There are conflicting evidences, a lack of details, opposing hypotheses held with great confidence, and a wide range of explanatory mechanisms that are routinely used as needed.
Research into human origins, we mean the entire field, is a mess.
You’d likely predict: This will largely be about the timing of our primordial fire use. There will be comparisons with chimps.
Given evolutionary presuppositions, the direction of research and learning is not from lesser to greater clarity, but just the opposite.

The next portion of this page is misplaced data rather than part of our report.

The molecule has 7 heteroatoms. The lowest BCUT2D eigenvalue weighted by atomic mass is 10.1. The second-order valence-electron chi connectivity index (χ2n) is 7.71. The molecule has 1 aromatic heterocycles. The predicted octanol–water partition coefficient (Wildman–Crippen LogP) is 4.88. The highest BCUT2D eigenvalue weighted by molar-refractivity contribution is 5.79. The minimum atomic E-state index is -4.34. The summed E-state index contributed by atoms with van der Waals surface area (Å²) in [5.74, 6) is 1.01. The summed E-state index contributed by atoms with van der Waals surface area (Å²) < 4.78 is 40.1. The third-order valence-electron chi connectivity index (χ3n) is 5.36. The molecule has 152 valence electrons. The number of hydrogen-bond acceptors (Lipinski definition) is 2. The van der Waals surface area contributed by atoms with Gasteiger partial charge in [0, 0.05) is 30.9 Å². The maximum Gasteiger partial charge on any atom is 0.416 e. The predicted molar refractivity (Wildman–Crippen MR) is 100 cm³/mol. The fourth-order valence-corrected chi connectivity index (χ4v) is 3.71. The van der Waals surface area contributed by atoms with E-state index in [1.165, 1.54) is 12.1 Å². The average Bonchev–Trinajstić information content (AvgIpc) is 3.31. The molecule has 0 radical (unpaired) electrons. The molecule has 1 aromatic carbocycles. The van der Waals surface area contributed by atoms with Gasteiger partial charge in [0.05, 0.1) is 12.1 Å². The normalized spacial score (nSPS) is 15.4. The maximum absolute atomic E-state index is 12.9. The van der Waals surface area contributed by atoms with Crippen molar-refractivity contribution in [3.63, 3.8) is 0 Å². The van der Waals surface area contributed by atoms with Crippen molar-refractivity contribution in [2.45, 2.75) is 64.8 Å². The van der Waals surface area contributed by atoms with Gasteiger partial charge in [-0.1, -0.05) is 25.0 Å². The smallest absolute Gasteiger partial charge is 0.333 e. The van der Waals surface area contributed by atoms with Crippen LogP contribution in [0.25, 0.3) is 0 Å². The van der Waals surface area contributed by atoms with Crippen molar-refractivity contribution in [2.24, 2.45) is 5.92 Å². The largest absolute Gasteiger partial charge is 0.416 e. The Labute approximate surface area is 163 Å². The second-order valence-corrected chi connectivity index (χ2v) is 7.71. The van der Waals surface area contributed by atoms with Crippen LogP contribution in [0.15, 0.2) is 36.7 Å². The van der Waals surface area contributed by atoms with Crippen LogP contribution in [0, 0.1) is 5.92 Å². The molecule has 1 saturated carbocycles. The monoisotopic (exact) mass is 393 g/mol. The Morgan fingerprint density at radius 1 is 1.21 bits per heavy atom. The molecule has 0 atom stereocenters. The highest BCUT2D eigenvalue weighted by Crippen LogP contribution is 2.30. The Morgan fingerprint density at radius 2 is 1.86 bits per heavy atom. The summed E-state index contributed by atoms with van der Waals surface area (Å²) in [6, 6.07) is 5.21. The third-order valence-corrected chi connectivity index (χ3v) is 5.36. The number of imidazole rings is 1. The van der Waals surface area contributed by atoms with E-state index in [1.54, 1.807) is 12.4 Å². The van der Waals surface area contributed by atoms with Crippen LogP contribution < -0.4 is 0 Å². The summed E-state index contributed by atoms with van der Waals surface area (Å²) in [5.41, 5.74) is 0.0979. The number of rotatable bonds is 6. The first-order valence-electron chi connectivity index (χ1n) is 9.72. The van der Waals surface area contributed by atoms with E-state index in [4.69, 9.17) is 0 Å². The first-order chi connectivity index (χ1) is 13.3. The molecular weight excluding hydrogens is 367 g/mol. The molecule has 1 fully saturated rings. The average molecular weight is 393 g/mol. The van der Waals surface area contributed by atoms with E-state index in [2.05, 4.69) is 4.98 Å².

In his new book, Jonathan Wells asks a simple question: If the icons of evolution were just innocent textbook errors, why do so many of them still persist?
Trifling evidence and momentous conclusions. That is evolution in a nutshell.
The day’s science headlines include a sensational announcement that our ancestors separated from apes not in Africa as previously thought, but in Eastern Europe.
In 1982, paleontologists Niles Eldredge and Ian Tattersall noted that it is a “myth that the evolutionary histories of living beings are essentially a matter of discovery.”
Some scientists hoped that H. naledi would prove to be the fossil to bridge an evolutionary gap.
There was a lot of hype about this hominid when it was first published in 2010.